August 18, 2014
Assistant Professor of Psychology Jennifer Stiegler-Balfour, Ph.D., recently presented two projects at the annual American Psychological Association convention in Washington, D.C.
Stiegler-Balfour’s first presentation highlighted the differences between various types of science of teaching and learning research and opportunities for using pedagogical research to improve teaching methods and techniques during a symposium on “Scholarship of Teaching and Learning Across the Faculty Lifespan.”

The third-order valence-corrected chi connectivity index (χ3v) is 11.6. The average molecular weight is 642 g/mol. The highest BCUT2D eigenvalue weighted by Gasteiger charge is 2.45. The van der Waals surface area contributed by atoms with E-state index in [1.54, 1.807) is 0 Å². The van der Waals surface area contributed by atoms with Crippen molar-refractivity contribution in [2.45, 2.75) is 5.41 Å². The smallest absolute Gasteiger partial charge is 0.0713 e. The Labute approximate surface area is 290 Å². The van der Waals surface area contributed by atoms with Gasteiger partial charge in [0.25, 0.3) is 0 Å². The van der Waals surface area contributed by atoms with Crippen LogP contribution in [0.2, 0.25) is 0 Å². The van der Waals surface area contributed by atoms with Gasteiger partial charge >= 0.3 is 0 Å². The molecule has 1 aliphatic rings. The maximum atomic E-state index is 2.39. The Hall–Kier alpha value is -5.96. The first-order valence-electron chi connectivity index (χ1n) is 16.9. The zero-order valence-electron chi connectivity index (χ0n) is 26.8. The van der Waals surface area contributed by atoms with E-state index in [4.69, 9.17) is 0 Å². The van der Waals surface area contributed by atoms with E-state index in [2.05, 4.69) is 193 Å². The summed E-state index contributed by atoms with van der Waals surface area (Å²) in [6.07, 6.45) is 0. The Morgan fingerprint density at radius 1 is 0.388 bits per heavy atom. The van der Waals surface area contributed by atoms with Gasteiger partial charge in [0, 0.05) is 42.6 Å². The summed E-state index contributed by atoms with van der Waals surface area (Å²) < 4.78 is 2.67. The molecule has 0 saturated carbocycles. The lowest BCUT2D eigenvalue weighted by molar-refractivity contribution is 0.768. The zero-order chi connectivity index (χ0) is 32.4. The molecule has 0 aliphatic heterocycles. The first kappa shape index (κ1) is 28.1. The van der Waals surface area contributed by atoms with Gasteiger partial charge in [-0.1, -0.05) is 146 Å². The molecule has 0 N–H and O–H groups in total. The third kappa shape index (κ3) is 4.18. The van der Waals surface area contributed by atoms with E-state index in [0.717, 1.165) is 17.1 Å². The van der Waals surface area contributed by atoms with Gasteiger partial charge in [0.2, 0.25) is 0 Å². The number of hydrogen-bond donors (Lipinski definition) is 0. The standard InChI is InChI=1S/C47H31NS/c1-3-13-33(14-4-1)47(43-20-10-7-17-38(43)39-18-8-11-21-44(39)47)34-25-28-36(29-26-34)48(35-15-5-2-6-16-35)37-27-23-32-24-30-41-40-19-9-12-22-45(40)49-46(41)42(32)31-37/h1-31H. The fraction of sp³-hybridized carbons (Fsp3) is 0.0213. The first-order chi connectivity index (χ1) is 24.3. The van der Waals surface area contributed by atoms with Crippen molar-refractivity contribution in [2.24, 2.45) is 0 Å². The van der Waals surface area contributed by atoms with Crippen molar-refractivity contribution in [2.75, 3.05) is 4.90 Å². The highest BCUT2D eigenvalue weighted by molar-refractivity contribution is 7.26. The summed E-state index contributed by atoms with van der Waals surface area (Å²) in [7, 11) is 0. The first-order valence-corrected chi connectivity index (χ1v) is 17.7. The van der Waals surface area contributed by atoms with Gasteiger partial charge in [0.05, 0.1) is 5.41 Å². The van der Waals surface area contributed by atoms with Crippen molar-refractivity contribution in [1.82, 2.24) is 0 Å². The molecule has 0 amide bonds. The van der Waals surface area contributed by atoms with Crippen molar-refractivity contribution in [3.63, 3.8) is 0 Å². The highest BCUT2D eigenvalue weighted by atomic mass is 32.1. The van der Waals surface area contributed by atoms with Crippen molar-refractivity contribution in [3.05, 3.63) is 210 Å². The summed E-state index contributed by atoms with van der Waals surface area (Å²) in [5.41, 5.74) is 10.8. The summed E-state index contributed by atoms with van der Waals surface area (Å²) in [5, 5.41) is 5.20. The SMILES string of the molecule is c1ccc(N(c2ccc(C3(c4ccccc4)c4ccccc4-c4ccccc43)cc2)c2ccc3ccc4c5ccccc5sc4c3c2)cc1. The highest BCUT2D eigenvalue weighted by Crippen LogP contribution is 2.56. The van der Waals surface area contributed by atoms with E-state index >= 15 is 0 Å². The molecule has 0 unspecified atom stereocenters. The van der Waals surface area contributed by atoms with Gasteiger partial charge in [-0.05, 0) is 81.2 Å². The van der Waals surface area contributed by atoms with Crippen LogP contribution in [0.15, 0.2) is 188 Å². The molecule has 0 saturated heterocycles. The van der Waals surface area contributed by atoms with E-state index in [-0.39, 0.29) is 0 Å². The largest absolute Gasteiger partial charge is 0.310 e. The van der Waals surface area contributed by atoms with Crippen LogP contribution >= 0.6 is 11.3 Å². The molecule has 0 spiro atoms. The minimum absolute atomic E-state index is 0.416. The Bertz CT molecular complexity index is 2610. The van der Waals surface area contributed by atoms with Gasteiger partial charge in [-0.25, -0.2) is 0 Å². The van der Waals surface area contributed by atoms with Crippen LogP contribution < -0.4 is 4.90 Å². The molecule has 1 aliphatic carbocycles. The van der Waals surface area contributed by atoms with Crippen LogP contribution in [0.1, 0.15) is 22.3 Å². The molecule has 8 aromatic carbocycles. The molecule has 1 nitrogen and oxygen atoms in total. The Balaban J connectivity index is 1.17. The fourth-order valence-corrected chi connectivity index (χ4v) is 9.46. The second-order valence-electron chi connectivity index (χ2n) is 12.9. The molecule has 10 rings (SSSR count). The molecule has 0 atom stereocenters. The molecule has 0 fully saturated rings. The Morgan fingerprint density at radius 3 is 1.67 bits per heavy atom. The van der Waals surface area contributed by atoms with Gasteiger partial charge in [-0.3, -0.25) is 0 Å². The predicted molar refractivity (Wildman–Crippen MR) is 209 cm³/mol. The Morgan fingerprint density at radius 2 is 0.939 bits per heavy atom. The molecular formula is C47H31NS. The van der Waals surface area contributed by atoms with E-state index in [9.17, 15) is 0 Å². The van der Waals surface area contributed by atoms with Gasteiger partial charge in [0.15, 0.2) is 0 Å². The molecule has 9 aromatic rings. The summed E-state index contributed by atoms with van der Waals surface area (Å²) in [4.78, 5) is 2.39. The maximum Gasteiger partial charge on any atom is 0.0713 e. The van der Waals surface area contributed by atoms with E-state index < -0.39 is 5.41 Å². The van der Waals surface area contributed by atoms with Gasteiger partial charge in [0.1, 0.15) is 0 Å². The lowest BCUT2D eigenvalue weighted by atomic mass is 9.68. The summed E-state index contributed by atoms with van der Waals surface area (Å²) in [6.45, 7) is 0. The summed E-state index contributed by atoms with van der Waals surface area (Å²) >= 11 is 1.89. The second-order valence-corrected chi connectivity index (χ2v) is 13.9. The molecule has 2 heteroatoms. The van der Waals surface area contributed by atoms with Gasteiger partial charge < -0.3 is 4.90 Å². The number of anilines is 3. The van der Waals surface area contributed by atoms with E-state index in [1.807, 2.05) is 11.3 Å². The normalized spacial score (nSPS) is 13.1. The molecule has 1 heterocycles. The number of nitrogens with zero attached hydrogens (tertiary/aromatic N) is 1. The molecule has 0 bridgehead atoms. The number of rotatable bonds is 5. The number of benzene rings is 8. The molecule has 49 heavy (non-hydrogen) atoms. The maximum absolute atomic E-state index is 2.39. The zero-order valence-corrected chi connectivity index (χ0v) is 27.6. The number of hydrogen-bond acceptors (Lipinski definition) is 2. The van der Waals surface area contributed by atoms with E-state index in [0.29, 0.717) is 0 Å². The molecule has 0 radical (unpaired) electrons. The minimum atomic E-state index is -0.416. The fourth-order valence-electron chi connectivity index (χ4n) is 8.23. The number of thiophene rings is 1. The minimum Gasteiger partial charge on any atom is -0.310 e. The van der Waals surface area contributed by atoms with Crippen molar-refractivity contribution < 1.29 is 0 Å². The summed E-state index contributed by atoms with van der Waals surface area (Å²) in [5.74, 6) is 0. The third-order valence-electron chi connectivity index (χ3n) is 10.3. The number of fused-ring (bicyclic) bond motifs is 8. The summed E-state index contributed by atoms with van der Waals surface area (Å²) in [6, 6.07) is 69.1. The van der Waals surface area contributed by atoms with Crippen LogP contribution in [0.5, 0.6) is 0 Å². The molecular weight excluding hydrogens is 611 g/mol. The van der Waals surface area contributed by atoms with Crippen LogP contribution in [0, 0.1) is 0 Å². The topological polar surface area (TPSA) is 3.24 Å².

Joined by co-authors Jordan Troisi, Sadie Leder-Elder, Bethany Fleck and Jessica Good, Stiegler-Balfour also presented research examining the impact of mentorship on the professional development of early career psychologists (ECPs). Leveraging data collected as part of a national survey of 122 ECPs, this study assessed the presence (or absence) of three types of ECP mentors (i.e., in their department, in another department at their university, or another self-selected mentor), as well as the successes and challenges associated with working with those mentors. Study results showed that ECPs viewed relationships with mentors quite favorably and believed mentorship had a positive impact on the development of more effective teaching activities and adherence to model teaching criteria.